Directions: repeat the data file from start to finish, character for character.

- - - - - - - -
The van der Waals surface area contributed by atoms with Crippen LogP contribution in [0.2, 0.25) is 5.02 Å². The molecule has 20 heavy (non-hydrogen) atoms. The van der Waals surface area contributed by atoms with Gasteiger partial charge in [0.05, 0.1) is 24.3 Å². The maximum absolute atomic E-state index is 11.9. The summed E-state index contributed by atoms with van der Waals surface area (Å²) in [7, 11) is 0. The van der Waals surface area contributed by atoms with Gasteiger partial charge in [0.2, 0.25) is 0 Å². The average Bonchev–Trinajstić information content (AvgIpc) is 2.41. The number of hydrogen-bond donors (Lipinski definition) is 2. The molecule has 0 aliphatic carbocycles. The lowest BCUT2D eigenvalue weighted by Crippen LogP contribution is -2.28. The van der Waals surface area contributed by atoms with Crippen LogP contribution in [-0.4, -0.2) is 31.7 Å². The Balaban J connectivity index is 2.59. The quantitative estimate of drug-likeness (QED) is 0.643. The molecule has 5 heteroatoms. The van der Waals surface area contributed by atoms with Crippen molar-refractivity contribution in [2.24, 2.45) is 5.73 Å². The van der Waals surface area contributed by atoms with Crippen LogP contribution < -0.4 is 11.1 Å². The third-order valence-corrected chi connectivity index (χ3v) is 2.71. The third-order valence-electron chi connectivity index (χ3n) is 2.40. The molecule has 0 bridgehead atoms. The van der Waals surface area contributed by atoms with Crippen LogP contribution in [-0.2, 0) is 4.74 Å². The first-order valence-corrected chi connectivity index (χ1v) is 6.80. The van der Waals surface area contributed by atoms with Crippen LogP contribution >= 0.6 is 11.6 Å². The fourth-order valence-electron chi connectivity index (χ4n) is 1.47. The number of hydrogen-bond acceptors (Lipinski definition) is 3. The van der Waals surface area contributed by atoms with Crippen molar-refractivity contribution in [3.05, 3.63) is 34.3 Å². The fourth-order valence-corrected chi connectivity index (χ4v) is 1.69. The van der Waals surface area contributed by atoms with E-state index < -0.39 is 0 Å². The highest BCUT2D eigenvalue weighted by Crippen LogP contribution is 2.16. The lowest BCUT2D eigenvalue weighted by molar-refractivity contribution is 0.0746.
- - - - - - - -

The van der Waals surface area contributed by atoms with Crippen LogP contribution in [0.2, 0.25) is 5.02 Å². The molecule has 20 heavy (non-hydrogen) atoms. The van der Waals surface area contributed by atoms with Gasteiger partial charge in [0.05, 0.1) is 24.3 Å². The maximum absolute atomic E-state index is 11.9. The summed E-state index contributed by atoms with van der Waals surface area (Å²) in [7, 11) is 0. The van der Waals surface area contributed by atoms with Gasteiger partial charge in [0.2, 0.25) is 0 Å². The average Bonchev–Trinajstić information content (AvgIpc) is 2.41. The number of hydrogen-bond donors (Lipinski definition) is 2. The molecule has 0 aliphatic carbocycles. The lowest BCUT2D eigenvalue weighted by Crippen LogP contribution is -2.28. The van der Waals surface area contributed by atoms with Crippen LogP contribution in [-0.4, -0.2) is 31.7 Å². The Balaban J connectivity index is 2.59. The quantitative estimate of drug-likeness (QED) is 0.643. The molecule has 5 heteroatoms. The van der Waals surface area contributed by atoms with Crippen molar-refractivity contribution in [2.24, 2.45) is 5.73 Å². The van der Waals surface area contributed by atoms with Crippen LogP contribution < -0.4 is 11.1 Å². The third-order valence-corrected chi connectivity index (χ3v) is 2.71. The third-order valence-electron chi connectivity index (χ3n) is 2.40. The molecule has 0 bridgehead atoms. The van der Waals surface area contributed by atoms with Crippen LogP contribution in [-0.2, 0) is 4.74 Å². The first-order valence-corrected chi connectivity index (χ1v) is 6.80. The van der Waals surface area contributed by atoms with Crippen LogP contribution >= 0.6 is 11.6 Å². The fourth-order valence-electron chi connectivity index (χ4n) is 1.47. The number of hydrogen-bond acceptors (Lipinski definition) is 3. The van der Waals surface area contributed by atoms with Crippen molar-refractivity contribution in [3.05, 3.63) is 34.3 Å². The fourth-order valence-corrected chi connectivity index (χ4v) is 1.69. The van der Waals surface area contributed by atoms with E-state index < -0.39 is 0 Å². The highest BCUT2D eigenvalue weighted by Crippen LogP contribution is 2.16. The lowest BCUT2D eigenvalue weighted by molar-refractivity contribution is 0.0746.